Endometrial biopsy and curettage remain the primary diagnostic modalities to evaluate potential endometrial disease. These are invasive procedures that can cause cramping and bleeding and carry minimal risks of uterine perforation or contamination of the cavity by pathogens. For these reasons, endometrial sampling cannot be considered a screening test but rather a procedure undertaken in response to specific symptoms or cancer risk factors. The most common setting in which an EIN-yielding endometrial biopsy is performed is a workup of menstrual irregularity in a perimenopausal woman or symptomatic bleeding in a postmenopausal patient. Introduction of the Pipelle biopsy apparatus, which unlike curettage does not necessitate cervical dilation and anesthesia, has greatly reduced the cost and morbidity of endometrial sampling. Outpatient, office-based, Pipelle biopsies are now the most commonly performed endometrial sampling procedure.

Sampling Devices

Transcervical endometrial sampling is the mainstay of endometrial diagnosis. Sampling adequacy is of particular concern with localizing EIN lesions that are not uniformly represented in all fragments. Coverage is affected by the device used, guidance by hysteroscopy or ultrasound, operator performance, and uterine anatomy. Short of hysterectomy, no sampling strategy is foolproof. If there is any clinical or pathologic concern that the available sample is inadequate or nonrepresentative, the diagnostic process is incomplete, and resampling should be undertaken. It is incumbent on the pathologist to have a clear understanding of sources of sampling and interpretative errors and how these influence options for follow-up diagnostic procedures and to communicate clearly to the clinician.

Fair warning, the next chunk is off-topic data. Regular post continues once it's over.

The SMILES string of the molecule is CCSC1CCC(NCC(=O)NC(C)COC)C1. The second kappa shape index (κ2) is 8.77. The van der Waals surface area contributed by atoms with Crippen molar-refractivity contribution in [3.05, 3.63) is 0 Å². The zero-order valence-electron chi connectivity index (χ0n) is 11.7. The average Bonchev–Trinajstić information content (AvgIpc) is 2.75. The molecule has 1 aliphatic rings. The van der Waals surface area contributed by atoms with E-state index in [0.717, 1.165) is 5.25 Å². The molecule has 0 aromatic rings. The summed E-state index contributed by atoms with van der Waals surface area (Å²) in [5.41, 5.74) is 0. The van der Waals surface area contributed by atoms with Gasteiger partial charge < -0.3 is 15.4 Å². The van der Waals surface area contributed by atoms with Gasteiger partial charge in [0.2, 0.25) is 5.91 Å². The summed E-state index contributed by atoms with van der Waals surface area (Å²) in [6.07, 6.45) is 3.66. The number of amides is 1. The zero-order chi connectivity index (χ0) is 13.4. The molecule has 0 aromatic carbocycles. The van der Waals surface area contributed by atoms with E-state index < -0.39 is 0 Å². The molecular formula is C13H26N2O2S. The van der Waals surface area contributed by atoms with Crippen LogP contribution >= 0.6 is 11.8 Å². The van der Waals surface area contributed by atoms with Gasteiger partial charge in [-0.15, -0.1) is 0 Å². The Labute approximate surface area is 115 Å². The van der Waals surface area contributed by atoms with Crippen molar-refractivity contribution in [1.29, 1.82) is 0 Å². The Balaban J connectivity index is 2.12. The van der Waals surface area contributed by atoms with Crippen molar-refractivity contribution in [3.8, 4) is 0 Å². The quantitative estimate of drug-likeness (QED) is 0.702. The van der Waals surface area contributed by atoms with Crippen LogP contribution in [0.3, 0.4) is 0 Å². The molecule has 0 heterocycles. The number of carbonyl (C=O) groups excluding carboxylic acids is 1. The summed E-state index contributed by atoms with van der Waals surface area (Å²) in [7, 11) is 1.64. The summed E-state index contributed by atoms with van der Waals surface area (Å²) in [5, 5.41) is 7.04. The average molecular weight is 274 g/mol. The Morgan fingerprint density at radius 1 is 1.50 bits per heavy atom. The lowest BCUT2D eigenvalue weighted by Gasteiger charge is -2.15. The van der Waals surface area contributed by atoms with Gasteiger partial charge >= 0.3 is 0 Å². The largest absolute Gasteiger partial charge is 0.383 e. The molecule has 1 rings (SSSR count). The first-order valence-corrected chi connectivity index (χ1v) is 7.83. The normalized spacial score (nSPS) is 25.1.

Curettage by a rigid sharp device is the most established method but has the drawback of requiring cervical dilation and attendant anesthesia. For lesions whose distribution or site of origin is particularly relevant to management, separate acquisition of endometrial and endocervical curettage fractions (fractional curettage) has traditionally been used; however, currently it is not relied on, and the determination of site of origin (cervix vs. endometrium) is determined by histology, immunohistochemistry, and imaging. In addition, curettage is not without its limitations, sampling less than half of the uterine cavity in about 60% of cases.

The Pipelle biopsy instrument, a 3.2-mm diameter flexible cannula that aspirates a core of tissue of approximately 1.5 to 2 µm ( Fig. 17.3 ) as it sweeps across the endometrial surface is small enough that cervical dilation is unnecessary. Because no anesthesia is needed, it may be used readily in a private office setting and is more comfortable to patients than a sharp curettage. Vabra aspiration biopsy is not recommended, and there is widespread use of the Pipelle instrument in many outpatient contexts.

Fig. 17.3

Macroscopic view of endometrial fragment configuration of a specimen obtained by the Pipelle device.

There are now many studies comparing the endometrial sampling adequacy of Pipelle biopsy to curettage. In aggregate, tissue adequacy and diagnostic accuracy weigh in favor of the Pipelle, with a few notable caveats. Physical mass lesions that impinge on the uterine cavity, such as polyps or uterine leiomyomata, may deflect the flexible Pipelle device and lead to blind spots. Insight regarding these underlying conditions may be gained by ultrasonographic studies or physical examination, and sampling errors may be reduced by the use of a rigid sampling device or hysteroscopic guidance. Overall sensitivity and specificity of an endometrial precancer (atypical hyperplasia) diagnosis is 82% to 100% for Pipelle and 67% to 99.8% for Vabra aspiration. Detection of endometrial carcinoma, generally bulky lesions, is even more sensitive—99.6% for Pipelle and 97.1% for Vabra aspiration.

Hysteroscopic biopsies are the least abundant tissue biopsy format, relying on accurate target selection rather than coverage extent to minimize sampling error. In the case of physically small, grossly inapparent EIN lesions, a larger random sample may be advantageous. Small, often crushed, tissue fragments yielded by tiny jaws of the hysteroscopic biopsy device present a diagnostic challenge to the pathologist. Not only is interpretation usually compromised by artifact, but the background context necessary to recognize a localizing EIN lesion may also be missing or poorly represented. Cauterizing sampling devices should be avoided whenever possible because the low resistance of fluid-filled lumens directs the current specifically to glands, causing severe distortion.